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I was once part of a discussion about how many persons with a disability reside in India. One would think that we would have a reasonably fair idea, but we do not seem to. At least, not everyone agrees on the number.
In our country, estimates about numbers of persons with a disability vary from the most recent census number of 26.8 million to around 100 million. That got me thinking: either we do not know how to count or there is something more sinister going on. Further discussions, this time mostly with persons who had some functional limitation, unearthed two camps that brought to fore the importance of the disability label.
People either revered or espoused the disability label or they feared and shied away from it. The former camp believed in the power of the label as it gave disability-specific benefits while the latter feared its stigmatizing consequences. The former proclaimed its emancipatory potential as groups could avail schemes that fetch access to education and jobs while the latter did not want to be tokens based on some ascribed identity and some negative image it seemed to conjure. As you can imagine, the former wanted to be part of the country’s disability count, the latter did not. So there is something else going on, and while ‘sinister’ may be a bit off, it is certainly something to explore more.
What I have discovered over years of meeting persons with a disability, reading about this collective, and several discussions with diverse stakeholders, is this: Labels are nebulous linguistic aids that initiate a limiting categorization process and thereby color our understanding and our policy making. In this brief article, I hope to highlight the dangers of utilizing vaguely understood and/or inconsistently applied labels when it comes to policy making.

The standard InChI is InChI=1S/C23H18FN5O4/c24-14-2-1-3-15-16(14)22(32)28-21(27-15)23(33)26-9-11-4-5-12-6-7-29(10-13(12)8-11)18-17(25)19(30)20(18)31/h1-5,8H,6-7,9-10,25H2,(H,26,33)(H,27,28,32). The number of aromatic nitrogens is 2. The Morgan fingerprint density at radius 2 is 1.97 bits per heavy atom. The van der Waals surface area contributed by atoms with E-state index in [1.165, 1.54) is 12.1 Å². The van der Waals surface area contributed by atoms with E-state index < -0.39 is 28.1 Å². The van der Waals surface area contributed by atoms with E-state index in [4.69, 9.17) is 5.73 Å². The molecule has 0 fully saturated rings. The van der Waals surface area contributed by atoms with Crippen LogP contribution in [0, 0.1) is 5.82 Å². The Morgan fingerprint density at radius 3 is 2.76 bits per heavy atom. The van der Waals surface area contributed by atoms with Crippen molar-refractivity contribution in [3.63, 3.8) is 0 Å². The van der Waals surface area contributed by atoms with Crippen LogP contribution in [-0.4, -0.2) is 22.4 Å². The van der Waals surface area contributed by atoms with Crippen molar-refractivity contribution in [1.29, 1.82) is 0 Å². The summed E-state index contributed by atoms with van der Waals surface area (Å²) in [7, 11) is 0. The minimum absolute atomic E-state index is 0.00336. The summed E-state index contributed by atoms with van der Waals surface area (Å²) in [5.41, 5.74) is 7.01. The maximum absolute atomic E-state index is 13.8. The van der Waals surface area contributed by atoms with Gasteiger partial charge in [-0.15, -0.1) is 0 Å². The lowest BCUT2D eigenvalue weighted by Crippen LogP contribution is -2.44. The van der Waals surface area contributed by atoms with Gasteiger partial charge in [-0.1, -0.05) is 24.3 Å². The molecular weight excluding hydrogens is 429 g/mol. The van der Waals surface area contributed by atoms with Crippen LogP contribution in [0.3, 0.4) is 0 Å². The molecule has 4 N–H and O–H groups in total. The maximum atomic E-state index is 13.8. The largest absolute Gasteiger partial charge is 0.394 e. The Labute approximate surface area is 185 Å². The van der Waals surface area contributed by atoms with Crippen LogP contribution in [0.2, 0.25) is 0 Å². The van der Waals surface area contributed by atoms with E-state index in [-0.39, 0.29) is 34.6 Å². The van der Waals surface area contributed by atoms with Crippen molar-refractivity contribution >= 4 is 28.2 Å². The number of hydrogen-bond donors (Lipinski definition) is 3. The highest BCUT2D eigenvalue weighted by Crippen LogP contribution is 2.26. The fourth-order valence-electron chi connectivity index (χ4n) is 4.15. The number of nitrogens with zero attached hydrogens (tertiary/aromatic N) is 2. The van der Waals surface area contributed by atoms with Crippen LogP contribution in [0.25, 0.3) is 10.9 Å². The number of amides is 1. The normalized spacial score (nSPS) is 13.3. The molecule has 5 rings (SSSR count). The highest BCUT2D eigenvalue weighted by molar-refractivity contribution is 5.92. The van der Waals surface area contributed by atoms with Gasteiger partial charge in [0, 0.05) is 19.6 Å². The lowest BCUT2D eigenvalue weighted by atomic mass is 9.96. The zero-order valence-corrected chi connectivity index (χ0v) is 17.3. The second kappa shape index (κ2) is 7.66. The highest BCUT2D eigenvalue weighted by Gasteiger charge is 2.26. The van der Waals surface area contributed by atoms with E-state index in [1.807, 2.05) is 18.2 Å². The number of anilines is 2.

What image comes to your mind when you hear the word disability or disabled? Is it some psychological condition? Someone who uses crutches to walk? Someone who is blind or deaf? Disability, as an umbrella label, hides not only many disabling conditions but also does no justice to parceling of disability as a psychological state, a biological condition, an outcome, and an antecedent. This indistinctness paves way for politics of labeling. Whose labels prevail and which images they conjure may depend on whose voice is most dominant at a particular point; in a particular context. No small matter when labels determine epistemological constitution of ‘facts,’ forms of inquiry, and consequent governmental policy making or managerial counsel and actions.